The use of digital communication and remote hearings will not suit all sections of society. Significant areas of the country have insufficient broadband capacity to rely upon when giving evidence via video platforms and this is unlikely to improve until at least 2025. The cost of telecommunication fees should be considered, and appropriate rule amendments or guidance made for recovery of such fees as a disbursement. Whilst this example may be regarded as a small fee, in volume this could become a significant. Self-litigants with disputed claims will be forced to wait for extended periods of time to get the justice that they deserve with the current backlog and the situation is only likely to get worse after April next year. Ultimately accident victims must not be disadvantaged in anyway by the digitilisation of claims, regardless of where they live, their financial circumstances or physical or mental capacity. It is our duty to campaign for a full, fair and equal process for all.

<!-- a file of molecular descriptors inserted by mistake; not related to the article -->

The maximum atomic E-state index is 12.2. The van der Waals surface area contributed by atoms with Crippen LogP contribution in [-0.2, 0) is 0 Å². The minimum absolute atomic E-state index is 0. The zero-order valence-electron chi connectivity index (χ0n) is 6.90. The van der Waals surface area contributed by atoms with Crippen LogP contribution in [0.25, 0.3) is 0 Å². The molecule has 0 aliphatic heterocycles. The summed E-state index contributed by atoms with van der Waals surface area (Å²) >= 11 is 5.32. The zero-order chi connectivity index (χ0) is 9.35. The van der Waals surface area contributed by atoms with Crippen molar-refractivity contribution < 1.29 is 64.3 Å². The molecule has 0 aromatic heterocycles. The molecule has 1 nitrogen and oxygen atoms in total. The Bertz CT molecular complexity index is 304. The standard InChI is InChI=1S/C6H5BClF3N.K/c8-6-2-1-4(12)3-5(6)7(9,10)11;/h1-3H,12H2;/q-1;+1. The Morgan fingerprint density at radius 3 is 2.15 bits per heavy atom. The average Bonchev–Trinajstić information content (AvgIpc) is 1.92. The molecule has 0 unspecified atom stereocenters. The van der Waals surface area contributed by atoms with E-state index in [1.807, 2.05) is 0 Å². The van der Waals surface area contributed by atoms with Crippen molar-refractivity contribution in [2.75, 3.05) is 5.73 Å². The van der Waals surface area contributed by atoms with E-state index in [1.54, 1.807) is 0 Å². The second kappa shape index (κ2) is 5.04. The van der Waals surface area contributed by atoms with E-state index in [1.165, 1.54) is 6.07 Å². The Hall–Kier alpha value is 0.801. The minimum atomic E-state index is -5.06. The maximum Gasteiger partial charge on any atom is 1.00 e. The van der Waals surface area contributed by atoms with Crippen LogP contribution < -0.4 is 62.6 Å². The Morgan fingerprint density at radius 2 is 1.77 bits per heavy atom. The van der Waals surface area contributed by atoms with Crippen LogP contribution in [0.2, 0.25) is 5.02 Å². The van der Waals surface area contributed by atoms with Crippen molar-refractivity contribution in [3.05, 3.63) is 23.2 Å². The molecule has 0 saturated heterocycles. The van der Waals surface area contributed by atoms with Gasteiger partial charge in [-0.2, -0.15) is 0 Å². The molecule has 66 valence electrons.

Paul Nicholls, author of ‘Update from MASS for Liverpool Law Magazine’ is Chair, Motor Accident Solicitors Society (MASS) and Senior Partner at Nicholls Brimble Bhol Solicitors
You can read the full Liverpool Law Society Magazine here.